Taylor Hall has been in Boston less than a month, finally living in a city he once figured might be his home, the place where he’d grow from starry-eyed kid taken No. 1 in the draft into NHL stardom.
Nearly 11 years later, he’s settled into a downtown apartment, merely a hop across the street from TD Garden. Some afternoons, he enjoys a stroll with good pal Leo, his year-old Hungarian Vizsla, in a North End dog park.
No. 71 is becoming one of us. And he thinks he’d like to stay.
“Just got back with the dog, actually,” the newest Bruins winger said the other day. “Haven’t seen a whole lot yet, walked around a little — the city’s got a great vibe.”
What Hall, now 29, has yet to experience here is the beat of playoff hockey that finally is about to start pulsating again on Causeway Street. That’s why he’s here, more than a decade after his career path was steered far west of the old West End.
He had a choice this time, thanks to a no-trade contract with clout. So when the league’s March trade deadline arrived, Hall pointed to Boston, like a Vizsla strong on the scent. He wanted playoff hockey, of which he has had precious little. He wanted Boston, where he could plug in as a valued cast member, an aid to the Stanley Cup cause rather than that franchise centerpiece expected to be the difference every shift.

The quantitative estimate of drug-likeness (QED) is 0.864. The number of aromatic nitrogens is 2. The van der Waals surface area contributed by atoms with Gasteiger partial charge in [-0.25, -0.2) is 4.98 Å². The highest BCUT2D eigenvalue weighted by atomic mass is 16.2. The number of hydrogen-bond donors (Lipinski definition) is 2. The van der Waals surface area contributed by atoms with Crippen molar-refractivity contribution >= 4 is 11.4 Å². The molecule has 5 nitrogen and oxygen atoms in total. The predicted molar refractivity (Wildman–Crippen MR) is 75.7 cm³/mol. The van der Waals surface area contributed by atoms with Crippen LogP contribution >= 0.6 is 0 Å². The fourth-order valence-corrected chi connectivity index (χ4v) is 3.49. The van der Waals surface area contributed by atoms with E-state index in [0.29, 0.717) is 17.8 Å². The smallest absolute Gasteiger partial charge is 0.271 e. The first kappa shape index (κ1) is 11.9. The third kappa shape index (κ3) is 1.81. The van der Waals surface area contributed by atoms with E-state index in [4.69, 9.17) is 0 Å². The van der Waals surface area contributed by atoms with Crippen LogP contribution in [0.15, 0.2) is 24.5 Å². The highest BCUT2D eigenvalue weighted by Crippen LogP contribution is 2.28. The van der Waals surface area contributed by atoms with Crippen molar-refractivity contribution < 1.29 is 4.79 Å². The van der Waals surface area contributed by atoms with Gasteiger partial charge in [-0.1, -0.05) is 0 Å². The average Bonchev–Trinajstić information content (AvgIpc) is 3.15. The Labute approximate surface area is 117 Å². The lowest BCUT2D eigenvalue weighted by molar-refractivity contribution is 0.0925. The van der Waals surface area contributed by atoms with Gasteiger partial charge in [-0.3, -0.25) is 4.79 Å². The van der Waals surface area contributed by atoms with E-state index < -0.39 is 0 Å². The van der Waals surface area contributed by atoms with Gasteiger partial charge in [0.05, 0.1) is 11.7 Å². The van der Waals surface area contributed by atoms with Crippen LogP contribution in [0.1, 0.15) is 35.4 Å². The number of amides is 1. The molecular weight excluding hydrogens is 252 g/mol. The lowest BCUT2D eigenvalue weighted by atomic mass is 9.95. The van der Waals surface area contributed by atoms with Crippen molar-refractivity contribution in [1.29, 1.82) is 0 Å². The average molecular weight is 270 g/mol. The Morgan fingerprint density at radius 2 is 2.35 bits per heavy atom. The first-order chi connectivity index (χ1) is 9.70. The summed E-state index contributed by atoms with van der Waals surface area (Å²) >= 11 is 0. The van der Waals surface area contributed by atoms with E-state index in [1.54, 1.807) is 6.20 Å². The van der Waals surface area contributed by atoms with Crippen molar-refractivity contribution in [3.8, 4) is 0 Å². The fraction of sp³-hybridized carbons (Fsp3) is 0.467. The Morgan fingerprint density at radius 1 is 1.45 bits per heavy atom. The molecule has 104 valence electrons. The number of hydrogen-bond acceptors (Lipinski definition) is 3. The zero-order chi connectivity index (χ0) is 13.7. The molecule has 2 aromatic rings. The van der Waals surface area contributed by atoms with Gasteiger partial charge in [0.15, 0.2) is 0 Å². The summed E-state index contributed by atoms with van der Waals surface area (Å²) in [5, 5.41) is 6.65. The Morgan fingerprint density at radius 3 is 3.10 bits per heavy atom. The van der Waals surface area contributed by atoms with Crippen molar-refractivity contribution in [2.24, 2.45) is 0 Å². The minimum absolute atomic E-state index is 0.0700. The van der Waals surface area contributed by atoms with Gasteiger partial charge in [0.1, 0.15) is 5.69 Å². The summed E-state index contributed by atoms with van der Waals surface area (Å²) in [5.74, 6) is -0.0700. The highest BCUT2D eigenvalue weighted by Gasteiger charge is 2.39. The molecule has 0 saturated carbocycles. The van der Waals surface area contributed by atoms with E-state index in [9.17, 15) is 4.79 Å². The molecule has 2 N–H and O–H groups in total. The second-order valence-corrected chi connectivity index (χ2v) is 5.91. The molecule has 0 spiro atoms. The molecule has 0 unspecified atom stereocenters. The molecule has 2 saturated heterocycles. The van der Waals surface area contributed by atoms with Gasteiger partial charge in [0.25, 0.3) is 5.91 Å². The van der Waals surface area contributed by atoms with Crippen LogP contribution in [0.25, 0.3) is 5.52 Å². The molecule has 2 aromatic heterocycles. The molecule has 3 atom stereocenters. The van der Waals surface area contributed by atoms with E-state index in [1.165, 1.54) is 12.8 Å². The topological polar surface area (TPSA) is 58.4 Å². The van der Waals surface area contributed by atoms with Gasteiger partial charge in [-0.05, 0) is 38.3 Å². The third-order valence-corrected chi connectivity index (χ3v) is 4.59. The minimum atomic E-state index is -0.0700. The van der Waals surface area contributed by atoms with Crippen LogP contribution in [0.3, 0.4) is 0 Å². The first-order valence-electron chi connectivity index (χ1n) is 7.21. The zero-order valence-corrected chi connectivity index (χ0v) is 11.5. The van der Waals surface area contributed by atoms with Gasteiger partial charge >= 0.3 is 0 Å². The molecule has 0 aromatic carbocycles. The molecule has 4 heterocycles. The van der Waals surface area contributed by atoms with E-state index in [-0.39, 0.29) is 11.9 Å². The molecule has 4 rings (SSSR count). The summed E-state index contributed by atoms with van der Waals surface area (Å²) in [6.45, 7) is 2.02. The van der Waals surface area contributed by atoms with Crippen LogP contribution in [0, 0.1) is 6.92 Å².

“Just to be part of a bigger solution,” he said, noting the times he has been the focal point of his teams, and what makes Boston different and appealing. “There are so many great players [here], Hall of Famers, guys that have had just amazing careers. If I had anything like that at the end of my career, I’d be super happy.”
In a career dotted with ample ups (No. 1 pick, a Hart/MVP trophy) and downs (twice traded, a poor free agent journey to Buffalo, nine seasons of no playoffs), he is off to a bold start with the Bruins. He carried a 6-6—12 line into weekend play, working the left side on a highly effective combination with David Krejci and Craig Smith that delivered 37 points in their first 14 games as a trio.